“That is his right,” Sweeney continued, “and we would never object to his expressing his opinion. However, we do object to his use of innuendo and hyperbole rather than facts in his attempts to discredit public agencies.”

Sweeney reiterated that the district’s written responses to the grand jury “will directly address the findings with which we agree or disagree, and the steps we already had taken or plan to take in response to recommendations.”

“But we would like to point out that the report released on June 7, regarding financial challenges, is in no way critical of management and in fact helps convey to the community the enormity of the issue of lack of funding for public schools. Constructive feedback and public oversight are valuable. But unfounded opinion and misstatements do not serve the public interest.”

NVUSD budget deficits began five years ago — before student enrollment started to drop — and are projected to continue until 2022, according to the June 5 report. The deficits have ranged in size from $1.1 million (2013-2014) to $5.7 million (2016-2017).

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A drop in the district’s student population this decade is one big reason for the deficits. Like most school districts in California, NVUSD receives most of its funding from the state of California through the Local Control Funding Formula, which distributes education dollars based on average daily attendance by students.

NVUSD’s student enrollment first dipped in 2015-2016, and has continued to go down since then because of rising housing costs that have made Napa County unaffordable for many families with school-age children. The local housing market is currently ranked as the seventh least affordable in the United States, according to RealtyTrac, an online real estate information service cited in the report.

School district demographers project the student decline to last through the 2020-2021 school year.

By the time the decline ceases, the district will have lost nearly 2,000 students, from a high of 18,343 students in 2014-2015 to a projected total of 16,429 in 2020-2021, according to the report.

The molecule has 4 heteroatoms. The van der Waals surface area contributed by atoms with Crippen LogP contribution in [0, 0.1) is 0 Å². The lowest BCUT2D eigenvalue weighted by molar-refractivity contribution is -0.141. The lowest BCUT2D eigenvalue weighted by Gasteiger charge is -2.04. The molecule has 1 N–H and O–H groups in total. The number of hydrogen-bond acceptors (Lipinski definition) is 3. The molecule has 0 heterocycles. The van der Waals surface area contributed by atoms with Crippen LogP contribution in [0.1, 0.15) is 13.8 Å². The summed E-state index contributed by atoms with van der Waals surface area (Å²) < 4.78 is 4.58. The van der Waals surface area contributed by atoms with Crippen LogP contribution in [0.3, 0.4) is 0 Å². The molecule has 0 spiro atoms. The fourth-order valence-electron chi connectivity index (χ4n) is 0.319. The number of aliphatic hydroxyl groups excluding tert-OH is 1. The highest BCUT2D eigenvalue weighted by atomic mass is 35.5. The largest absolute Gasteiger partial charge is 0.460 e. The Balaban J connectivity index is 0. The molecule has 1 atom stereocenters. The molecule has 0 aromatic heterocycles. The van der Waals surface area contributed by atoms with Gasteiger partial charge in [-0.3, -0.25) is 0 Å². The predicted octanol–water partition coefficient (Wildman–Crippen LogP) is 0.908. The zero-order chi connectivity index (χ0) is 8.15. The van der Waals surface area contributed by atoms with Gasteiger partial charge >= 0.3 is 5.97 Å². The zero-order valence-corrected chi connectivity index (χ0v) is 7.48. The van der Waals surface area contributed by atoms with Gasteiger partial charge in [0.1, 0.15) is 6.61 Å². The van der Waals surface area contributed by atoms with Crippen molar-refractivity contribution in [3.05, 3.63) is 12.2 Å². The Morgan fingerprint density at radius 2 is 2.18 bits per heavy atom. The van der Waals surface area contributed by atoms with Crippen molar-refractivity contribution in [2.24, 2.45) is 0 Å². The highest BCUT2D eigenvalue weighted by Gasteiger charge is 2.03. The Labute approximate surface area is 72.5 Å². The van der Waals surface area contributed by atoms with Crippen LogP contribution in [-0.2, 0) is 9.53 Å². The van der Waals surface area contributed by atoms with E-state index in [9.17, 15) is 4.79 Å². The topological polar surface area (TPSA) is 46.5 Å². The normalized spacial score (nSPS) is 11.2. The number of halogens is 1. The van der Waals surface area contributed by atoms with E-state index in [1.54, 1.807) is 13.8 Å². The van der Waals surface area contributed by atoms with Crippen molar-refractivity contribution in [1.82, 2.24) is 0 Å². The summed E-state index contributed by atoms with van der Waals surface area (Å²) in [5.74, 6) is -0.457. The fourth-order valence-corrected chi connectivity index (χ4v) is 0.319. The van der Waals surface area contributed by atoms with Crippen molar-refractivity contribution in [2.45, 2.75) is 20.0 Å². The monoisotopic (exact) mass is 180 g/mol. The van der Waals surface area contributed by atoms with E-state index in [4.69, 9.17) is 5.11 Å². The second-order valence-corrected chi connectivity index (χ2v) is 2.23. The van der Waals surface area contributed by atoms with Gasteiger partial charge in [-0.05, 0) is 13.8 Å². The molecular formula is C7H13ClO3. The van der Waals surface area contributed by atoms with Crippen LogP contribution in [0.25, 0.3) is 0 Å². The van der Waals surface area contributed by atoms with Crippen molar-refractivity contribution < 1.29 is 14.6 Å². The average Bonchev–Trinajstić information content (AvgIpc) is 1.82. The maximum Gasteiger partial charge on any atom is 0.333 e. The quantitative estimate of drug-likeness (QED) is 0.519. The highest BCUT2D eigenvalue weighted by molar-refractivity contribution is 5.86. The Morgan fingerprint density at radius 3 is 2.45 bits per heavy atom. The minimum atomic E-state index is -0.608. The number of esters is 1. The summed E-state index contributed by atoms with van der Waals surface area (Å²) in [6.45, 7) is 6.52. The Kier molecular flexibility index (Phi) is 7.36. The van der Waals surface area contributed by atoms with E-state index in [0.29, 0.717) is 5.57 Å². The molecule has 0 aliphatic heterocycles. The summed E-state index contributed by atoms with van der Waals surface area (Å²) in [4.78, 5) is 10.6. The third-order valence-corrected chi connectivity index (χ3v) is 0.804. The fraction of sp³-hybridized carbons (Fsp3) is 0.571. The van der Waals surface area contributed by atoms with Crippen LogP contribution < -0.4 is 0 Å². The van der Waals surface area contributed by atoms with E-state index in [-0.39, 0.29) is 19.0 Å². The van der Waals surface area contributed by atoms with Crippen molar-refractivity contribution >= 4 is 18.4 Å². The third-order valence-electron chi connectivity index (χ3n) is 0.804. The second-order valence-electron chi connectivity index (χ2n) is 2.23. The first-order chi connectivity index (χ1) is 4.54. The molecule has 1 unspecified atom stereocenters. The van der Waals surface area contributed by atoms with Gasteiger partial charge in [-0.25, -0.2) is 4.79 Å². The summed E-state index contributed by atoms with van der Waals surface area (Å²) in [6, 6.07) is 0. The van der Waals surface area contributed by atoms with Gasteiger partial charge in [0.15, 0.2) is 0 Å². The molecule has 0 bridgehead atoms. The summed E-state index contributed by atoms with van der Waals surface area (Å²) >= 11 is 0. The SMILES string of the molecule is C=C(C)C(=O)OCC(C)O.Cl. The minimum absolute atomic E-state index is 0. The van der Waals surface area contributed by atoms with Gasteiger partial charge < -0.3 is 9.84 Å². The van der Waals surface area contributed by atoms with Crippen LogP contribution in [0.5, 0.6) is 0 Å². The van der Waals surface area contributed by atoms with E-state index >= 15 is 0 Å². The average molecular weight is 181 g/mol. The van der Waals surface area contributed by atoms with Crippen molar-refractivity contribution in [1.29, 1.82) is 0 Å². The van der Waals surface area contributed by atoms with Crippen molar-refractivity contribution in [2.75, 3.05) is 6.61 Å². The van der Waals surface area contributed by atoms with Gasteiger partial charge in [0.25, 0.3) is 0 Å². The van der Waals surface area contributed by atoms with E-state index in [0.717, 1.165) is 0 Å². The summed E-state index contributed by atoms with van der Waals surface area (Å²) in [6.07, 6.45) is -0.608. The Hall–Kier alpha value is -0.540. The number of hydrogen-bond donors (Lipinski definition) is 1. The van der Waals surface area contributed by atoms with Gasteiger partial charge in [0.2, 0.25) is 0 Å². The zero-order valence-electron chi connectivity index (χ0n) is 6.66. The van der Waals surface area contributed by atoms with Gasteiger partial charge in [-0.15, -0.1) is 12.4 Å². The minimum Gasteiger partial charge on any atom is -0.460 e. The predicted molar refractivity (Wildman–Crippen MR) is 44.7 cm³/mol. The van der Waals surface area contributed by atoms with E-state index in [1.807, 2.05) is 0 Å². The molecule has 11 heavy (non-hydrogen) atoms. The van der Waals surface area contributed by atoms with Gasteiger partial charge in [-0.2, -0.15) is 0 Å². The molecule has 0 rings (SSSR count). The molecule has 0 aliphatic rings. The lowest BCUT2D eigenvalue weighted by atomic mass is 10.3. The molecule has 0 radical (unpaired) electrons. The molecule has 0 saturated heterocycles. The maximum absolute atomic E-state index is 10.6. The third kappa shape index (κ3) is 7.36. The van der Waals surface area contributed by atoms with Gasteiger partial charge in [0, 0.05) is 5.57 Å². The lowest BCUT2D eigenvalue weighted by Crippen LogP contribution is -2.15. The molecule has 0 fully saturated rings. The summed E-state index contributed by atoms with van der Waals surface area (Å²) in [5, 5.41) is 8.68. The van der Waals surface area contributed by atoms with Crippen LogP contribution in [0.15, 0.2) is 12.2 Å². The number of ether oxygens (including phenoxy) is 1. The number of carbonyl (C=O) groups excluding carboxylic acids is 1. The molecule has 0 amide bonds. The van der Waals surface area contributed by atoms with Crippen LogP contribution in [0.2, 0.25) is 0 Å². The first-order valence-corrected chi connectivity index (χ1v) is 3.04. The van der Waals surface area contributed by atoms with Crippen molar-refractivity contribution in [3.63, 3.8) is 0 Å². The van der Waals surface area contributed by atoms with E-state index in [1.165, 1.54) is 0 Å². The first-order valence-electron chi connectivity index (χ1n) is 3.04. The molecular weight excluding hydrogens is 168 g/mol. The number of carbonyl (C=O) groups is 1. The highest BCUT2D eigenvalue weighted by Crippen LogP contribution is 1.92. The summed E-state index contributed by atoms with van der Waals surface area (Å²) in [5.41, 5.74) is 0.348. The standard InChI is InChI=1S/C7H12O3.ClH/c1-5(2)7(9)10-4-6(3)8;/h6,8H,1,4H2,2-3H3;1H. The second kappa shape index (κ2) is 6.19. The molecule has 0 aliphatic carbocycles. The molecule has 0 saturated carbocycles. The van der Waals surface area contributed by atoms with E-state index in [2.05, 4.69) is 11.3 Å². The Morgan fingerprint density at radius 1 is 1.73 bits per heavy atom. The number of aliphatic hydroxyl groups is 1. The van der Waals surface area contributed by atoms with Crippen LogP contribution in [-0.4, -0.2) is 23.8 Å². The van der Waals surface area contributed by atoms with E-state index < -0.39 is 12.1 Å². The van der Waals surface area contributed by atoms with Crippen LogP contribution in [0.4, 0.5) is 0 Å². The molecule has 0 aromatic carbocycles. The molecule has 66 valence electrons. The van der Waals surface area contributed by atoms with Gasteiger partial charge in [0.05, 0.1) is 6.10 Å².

The grand jury also found that NVUSD is facing rising costs associated with two pension programs, the Public Employee Retirement System (PERS) and the State Teachers Retirement System (STRS). Pension costs are estimated to more than double over the next eight years, compared to the current year’s cost, the report said.

To erase its deficits, NVUSD has used a combination of budget cuts and reductions in its reserve fund. The district trimmed school and programs budgets by 9 percent in 2016, and eliminated 110 full-time positions and offered early retirement to faculty and staff in 2017.

The district’s reserve fund — money set aside for uncertain economic times — has gone as low as 3.41 percent in 2017-2018, the grand jury reported. NVUSD policy governing reserve funds states it should be set at 7.5 percent.

At the end of its report, the grand jury recommended NVUSD by the end of this year develop a detailed, five-year financial plan, implement a comprehensive marketing program to increase attendance, and create a website devoted to budget news and quarterly updates.


American Canyon Eagle editor

Noel Brinkerhoff has been editor of the American Canyon Eagle since 2014. Prior to that he covered state politics in Sacramento for the California Journal.